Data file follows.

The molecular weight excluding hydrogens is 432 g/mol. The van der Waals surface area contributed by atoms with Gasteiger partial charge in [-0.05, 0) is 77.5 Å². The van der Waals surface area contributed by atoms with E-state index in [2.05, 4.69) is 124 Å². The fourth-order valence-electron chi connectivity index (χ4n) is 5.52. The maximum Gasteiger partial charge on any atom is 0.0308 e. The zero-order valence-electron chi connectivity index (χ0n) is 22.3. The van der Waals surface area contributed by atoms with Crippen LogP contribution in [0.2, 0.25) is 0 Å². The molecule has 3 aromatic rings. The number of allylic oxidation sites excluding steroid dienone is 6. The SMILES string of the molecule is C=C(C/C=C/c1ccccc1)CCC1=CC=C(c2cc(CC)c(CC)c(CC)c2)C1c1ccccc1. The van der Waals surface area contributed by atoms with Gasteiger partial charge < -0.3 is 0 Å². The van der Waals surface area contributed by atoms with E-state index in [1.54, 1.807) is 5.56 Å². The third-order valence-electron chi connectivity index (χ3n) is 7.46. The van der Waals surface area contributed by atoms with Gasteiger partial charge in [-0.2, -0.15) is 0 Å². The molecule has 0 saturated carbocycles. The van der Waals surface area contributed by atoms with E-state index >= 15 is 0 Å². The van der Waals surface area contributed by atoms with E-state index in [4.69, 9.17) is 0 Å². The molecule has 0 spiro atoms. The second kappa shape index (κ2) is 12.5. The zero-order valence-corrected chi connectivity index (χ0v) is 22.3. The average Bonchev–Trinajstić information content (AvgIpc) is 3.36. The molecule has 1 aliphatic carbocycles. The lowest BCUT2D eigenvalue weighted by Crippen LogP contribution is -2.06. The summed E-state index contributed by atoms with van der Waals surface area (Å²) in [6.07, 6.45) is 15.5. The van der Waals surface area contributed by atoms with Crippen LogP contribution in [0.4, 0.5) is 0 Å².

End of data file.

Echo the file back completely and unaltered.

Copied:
The molecular weight excluding hydrogens is 432 g/mol. The van der Waals surface area contributed by atoms with Gasteiger partial charge in [-0.05, 0) is 77.5 Å². The van der Waals surface area contributed by atoms with E-state index in [2.05, 4.69) is 124 Å². The fourth-order valence-electron chi connectivity index (χ4n) is 5.52. The maximum Gasteiger partial charge on any atom is 0.0308 e. The zero-order valence-electron chi connectivity index (χ0n) is 22.3. The van der Waals surface area contributed by atoms with Crippen LogP contribution in [0.2, 0.25) is 0 Å². The molecule has 3 aromatic rings. The number of allylic oxidation sites excluding steroid dienone is 6. The SMILES string of the molecule is C=C(C/C=C/c1ccccc1)CCC1=CC=C(c2cc(CC)c(CC)c(CC)c2)C1c1ccccc1. The van der Waals surface area contributed by atoms with Gasteiger partial charge < -0.3 is 0 Å². The van der Waals surface area contributed by atoms with E-state index in [1.54, 1.807) is 5.56 Å². The third-order valence-electron chi connectivity index (χ3n) is 7.46. The van der Waals surface area contributed by atoms with Gasteiger partial charge in [-0.2, -0.15) is 0 Å². The molecule has 0 saturated carbocycles. The van der Waals surface area contributed by atoms with E-state index >= 15 is 0 Å². The van der Waals surface area contributed by atoms with E-state index in [4.69, 9.17) is 0 Å². The molecule has 0 spiro atoms. The second kappa shape index (κ2) is 12.5. The zero-order valence-corrected chi connectivity index (χ0v) is 22.3. The average Bonchev–Trinajstić information content (AvgIpc) is 3.36. The molecule has 1 aliphatic carbocycles. The lowest BCUT2D eigenvalue weighted by Crippen LogP contribution is -2.06. The summed E-state index contributed by atoms with van der Waals surface area (Å²) in [6.07, 6.45) is 15.5. The van der Waals surface area contributed by atoms with Crippen LogP contribution in [0.4, 0.5) is 0 Å².